Rights Group Urges Cambodia to Drop Case Against Six Unionists

Share on WhatsApp
Share on WhatsApp
cambodia-commandos-crackdown-jan-2014.jpg Unit 911 soldiers clash with demonstrators in the outskirts of Phnom Penh, Jan. 2, 2014.

A human rights group on Thursday urged authorities in Cambodia to end the prosecution of six trade unionists accused of stoking violent clashes between protesting workers and security forces, calling the case against them “politically motivated.”

New York-based Human Rights Watch said prominent activists Pav Sina, Chea Mony, Art Thun, Rong Chhun, Mam Nhim, and Yang Sophon had been scheduled for a court hearing on Sept. 12—just five days before unions have scheduled the start of a new campaign for an increase in the minimum wage.

“Cambodian authorities are pursuing trumped-up charges against labor activists in an apparent attempt to get them to abandon demands for better pay and conditions,” said Brad Adams, Asia director at Human Rights Watch.

“This is just the latest government effort to scare activists and the political opposition into dropping plans to use protests to advance their causes.”

Prosecutors have accused the six unionists of aggravated violence and destruction, threats of destruction, and obstruction of traffic during violent confrontations between protesting workers and factory and government security forces in the Veng Sreng area of the capital Phnom Penh between Dec. 25, 2013 and Jan. 3, 2014. The accused face up to 14 years in prison.

Government response

Human Rights Watch’s allegations were immediately dismissed by the Cambodian government, which said the prosecution of the six was based on the country’s laws and had nothing to do with the government.

“Cambodia is a state governed by rule of law,” Ministry of the Interior spokesman Khieu Sopheak said Thursday.

“The court is an independent institution. This issue is not involved with the government—it’s all about the judicial system.”

Cambodian workers had made increased wages a central demand of their strikes that led to a deadly security crackdown in January, when Prime Minister Hun Sen issued a ban on all demonstrations, including those by the opposition Cambodia National Rescue Party (CNRP) and civil society groups.

On Jan. 2, 2014, security forces used lethal force to enforce the ban, opening fire with assault rifles and other firearms at demonstrators over two days, killing at least seven people and injuring dozens of others.

Human Rights Watch noted that Cambodia’s government had previously brought “baseless” charges against others linked to the protests, including the May conviction of 23 workers and activists who were sentenced to suspended jail terms after being held in “harsh conditions” for more than four months.

The 23 had been accused of responsibility for the Jan. 2-3 violence, it said, “even though no evidence was presented to connect any of them to it.”

No charges against security force members

Human Rights Watch said that Cambodia’s judiciary lacks independence and serves the interests of Hun Sen’s ruling Cambodian People’s Party (CPP), adding that no charges have been filed against security force members responsible for killing and wounding protesters in January.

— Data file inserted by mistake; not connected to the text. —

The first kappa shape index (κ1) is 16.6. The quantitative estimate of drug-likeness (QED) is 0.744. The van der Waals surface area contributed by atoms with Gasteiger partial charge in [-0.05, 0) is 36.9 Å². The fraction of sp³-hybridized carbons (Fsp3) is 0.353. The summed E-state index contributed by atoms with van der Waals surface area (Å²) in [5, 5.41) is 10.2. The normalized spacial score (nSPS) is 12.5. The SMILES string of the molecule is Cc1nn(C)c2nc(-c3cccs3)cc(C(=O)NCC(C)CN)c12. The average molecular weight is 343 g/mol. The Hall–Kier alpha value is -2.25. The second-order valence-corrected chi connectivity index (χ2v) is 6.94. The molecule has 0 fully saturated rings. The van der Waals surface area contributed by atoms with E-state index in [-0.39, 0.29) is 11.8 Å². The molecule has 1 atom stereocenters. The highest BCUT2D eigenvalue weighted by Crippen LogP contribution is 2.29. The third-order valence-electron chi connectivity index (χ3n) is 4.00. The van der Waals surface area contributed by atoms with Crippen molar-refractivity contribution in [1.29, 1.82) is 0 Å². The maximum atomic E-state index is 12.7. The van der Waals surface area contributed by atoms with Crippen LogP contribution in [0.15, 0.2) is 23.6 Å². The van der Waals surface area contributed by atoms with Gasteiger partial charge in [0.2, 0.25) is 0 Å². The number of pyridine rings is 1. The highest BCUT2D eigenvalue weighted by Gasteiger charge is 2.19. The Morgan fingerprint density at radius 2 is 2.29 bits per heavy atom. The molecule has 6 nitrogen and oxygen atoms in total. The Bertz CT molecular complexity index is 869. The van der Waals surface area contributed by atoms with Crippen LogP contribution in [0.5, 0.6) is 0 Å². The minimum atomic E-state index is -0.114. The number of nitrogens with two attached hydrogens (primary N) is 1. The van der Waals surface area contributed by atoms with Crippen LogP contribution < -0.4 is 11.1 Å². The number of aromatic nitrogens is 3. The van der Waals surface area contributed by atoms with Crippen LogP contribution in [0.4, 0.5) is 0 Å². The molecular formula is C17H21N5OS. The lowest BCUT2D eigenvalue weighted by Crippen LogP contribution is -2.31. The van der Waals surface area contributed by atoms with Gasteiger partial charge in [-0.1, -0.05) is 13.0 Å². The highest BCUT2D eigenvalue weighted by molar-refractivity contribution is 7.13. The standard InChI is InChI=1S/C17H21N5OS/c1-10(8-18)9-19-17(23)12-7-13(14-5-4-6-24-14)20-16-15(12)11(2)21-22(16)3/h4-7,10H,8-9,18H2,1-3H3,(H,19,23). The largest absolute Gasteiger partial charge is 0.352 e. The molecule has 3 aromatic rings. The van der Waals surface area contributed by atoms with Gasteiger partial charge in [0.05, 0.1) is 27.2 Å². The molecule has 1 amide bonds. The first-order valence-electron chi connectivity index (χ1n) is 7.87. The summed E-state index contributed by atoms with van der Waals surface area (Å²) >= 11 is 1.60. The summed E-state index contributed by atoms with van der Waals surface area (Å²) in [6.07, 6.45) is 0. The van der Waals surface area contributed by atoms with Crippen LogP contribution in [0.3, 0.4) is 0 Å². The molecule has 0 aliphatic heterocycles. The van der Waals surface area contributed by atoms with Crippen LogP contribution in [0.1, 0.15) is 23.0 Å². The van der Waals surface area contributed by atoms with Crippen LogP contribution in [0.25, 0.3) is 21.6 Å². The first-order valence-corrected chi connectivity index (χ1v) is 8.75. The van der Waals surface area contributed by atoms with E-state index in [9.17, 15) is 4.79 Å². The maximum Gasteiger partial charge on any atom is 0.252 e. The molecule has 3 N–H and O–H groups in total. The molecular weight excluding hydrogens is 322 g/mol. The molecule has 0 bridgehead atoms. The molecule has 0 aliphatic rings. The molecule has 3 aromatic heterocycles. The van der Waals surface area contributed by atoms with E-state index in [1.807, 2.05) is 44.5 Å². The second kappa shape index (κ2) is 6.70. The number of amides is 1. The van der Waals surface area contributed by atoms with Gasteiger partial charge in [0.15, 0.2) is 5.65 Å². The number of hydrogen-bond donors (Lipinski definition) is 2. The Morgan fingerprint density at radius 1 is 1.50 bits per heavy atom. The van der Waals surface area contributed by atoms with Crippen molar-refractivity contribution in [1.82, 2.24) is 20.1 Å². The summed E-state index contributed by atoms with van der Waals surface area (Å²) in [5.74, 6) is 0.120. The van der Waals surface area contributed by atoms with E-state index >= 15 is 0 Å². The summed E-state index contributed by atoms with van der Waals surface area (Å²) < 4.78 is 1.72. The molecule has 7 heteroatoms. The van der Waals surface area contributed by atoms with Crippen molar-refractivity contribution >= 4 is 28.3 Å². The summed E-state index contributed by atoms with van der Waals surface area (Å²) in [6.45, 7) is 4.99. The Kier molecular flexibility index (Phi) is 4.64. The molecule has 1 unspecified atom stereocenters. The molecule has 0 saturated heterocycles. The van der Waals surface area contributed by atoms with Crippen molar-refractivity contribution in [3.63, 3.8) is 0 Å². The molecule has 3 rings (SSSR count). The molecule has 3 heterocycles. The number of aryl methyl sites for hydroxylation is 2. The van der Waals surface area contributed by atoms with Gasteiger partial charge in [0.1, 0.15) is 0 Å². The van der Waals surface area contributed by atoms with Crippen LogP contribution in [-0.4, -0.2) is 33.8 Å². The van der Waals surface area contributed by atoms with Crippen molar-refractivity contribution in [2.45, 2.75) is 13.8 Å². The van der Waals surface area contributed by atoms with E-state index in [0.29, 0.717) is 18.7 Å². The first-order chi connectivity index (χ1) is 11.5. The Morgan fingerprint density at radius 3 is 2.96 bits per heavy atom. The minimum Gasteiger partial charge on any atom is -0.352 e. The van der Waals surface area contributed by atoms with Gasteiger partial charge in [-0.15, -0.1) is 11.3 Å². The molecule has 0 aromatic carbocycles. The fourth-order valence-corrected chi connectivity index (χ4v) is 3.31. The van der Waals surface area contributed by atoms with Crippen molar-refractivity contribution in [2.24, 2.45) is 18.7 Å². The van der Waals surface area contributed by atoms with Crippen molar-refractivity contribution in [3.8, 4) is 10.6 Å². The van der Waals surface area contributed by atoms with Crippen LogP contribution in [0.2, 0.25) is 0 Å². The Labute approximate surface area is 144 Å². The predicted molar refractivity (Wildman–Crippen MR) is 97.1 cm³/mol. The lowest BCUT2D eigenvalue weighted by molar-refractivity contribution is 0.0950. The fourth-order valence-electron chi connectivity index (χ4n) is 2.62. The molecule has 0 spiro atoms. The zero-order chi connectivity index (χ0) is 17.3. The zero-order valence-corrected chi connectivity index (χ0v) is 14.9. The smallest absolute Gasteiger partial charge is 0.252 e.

“Hun Sen has yet again promised big reforms and claims he has suddenly become aware of the need to resolve long-festering socioeconomic disputes, yet the courts he controls are still being used to persecute activists,” Adams said.

“Cambodia’s donors should make it clear that they will not accept another round of politically motivated prosecutions and demand that these cases be dropped.”


Free Trade Union (FTU) President Chea Mony, who was among the six trade unionists summoned to the Sept. 12 court hearing, said that the charges were “purely politically motivated,” echoing Human Right Watch’s concerns that the move was meant to silence union workers ahead of the wage campaign.

“The government wants to intimidate union members because union leaders are calling for a wage increase to U.S. $170 in September,” he said.

“I am not surprised because our court system lacks independence.”

Chea Mony said that he had not yet received a summons from the court, adding that his union members had protested on their own in January and not at the FTU’s behest.

However, the Phnom Penh Post quoted Phnom Penh municipal judge Chea Sokheang on Wednesday confirming that he had already sent documentation to the six activists.

The summonses come months after the Garment Manufacturers Association in Cambodia (GMAC), which represents factory owners, filed a court complaint on behalf of 170 factories.

The Post quoted Chea Mony as saying he believed the Ministry of Labor and GMAC were pushing to remove Cambodia’s independent union presidents from power.

Reported by Vohar Cheat and Samean Yun for RFA’s Khmer Service. Translated by Samean Yun. Written in English by Joshua Lipes.


Add your comment by filling out the form below in plain text. Comments are approved by a moderator and can be edited in accordance with RFAs Terms of Use. Comments will not appear in real time. RFA is not responsible for the content of the postings. Please, be respectful of others' point of view and stick to the facts.

View Full Site